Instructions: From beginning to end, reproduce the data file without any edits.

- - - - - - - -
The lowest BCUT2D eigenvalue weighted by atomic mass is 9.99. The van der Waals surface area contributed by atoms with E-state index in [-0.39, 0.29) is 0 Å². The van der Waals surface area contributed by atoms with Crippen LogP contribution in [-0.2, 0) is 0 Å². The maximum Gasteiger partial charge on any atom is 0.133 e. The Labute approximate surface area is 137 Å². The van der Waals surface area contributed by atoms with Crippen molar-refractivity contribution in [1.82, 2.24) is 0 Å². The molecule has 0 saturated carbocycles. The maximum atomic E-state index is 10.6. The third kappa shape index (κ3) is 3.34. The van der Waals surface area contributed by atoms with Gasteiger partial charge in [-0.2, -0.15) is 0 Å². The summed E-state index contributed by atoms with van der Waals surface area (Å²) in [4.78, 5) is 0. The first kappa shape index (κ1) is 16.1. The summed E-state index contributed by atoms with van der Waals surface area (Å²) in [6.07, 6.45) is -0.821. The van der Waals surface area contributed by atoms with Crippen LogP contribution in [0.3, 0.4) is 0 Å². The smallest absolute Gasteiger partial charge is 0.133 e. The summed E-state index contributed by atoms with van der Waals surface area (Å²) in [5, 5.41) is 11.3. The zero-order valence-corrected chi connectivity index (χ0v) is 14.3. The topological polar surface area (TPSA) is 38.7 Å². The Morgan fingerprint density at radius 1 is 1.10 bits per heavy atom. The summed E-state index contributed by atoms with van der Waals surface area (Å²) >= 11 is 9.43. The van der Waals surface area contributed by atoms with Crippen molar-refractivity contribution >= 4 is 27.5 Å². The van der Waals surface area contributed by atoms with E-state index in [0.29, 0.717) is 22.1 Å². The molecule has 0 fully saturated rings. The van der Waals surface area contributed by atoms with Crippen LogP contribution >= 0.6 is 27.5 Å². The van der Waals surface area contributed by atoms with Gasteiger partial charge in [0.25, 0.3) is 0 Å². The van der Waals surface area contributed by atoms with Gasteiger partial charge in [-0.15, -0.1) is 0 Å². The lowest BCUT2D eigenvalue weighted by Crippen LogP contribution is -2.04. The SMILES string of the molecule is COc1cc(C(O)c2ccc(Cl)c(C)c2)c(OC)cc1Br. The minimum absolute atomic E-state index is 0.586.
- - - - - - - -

The lowest BCUT2D eigenvalue weighted by atomic mass is 9.99. The van der Waals surface area contributed by atoms with E-state index in [-0.39, 0.29) is 0 Å². The van der Waals surface area contributed by atoms with Crippen LogP contribution in [-0.2, 0) is 0 Å². The maximum Gasteiger partial charge on any atom is 0.133 e. The Labute approximate surface area is 137 Å². The van der Waals surface area contributed by atoms with Crippen molar-refractivity contribution in [1.82, 2.24) is 0 Å². The molecule has 0 saturated carbocycles. The maximum atomic E-state index is 10.6. The third kappa shape index (κ3) is 3.34. The van der Waals surface area contributed by atoms with Gasteiger partial charge in [-0.2, -0.15) is 0 Å². The summed E-state index contributed by atoms with van der Waals surface area (Å²) in [4.78, 5) is 0. The first kappa shape index (κ1) is 16.1. The summed E-state index contributed by atoms with van der Waals surface area (Å²) in [6.07, 6.45) is -0.821. The van der Waals surface area contributed by atoms with Crippen LogP contribution in [0.3, 0.4) is 0 Å². The smallest absolute Gasteiger partial charge is 0.133 e. The summed E-state index contributed by atoms with van der Waals surface area (Å²) in [5, 5.41) is 11.3. The zero-order valence-corrected chi connectivity index (χ0v) is 14.3. The topological polar surface area (TPSA) is 38.7 Å². The Morgan fingerprint density at radius 1 is 1.10 bits per heavy atom. The summed E-state index contributed by atoms with van der Waals surface area (Å²) >= 11 is 9.43. The van der Waals surface area contributed by atoms with Crippen molar-refractivity contribution >= 4 is 27.5 Å². The van der Waals surface area contributed by atoms with E-state index in [0.29, 0.717) is 22.1 Å². The molecule has 0 fully saturated rings. The van der Waals surface area contributed by atoms with Crippen LogP contribution >= 0.6 is 27.5 Å². The van der Waals surface area contributed by atoms with Gasteiger partial charge in [0.25, 0.3) is 0 Å². The van der Waals surface area contributed by atoms with Gasteiger partial charge in [-0.15, -0.1) is 0 Å². The lowest BCUT2D eigenvalue weighted by Crippen LogP contribution is -2.04. The SMILES string of the molecule is COc1cc(C(O)c2ccc(Cl)c(C)c2)c(OC)cc1Br. The minimum absolute atomic E-state index is 0.586.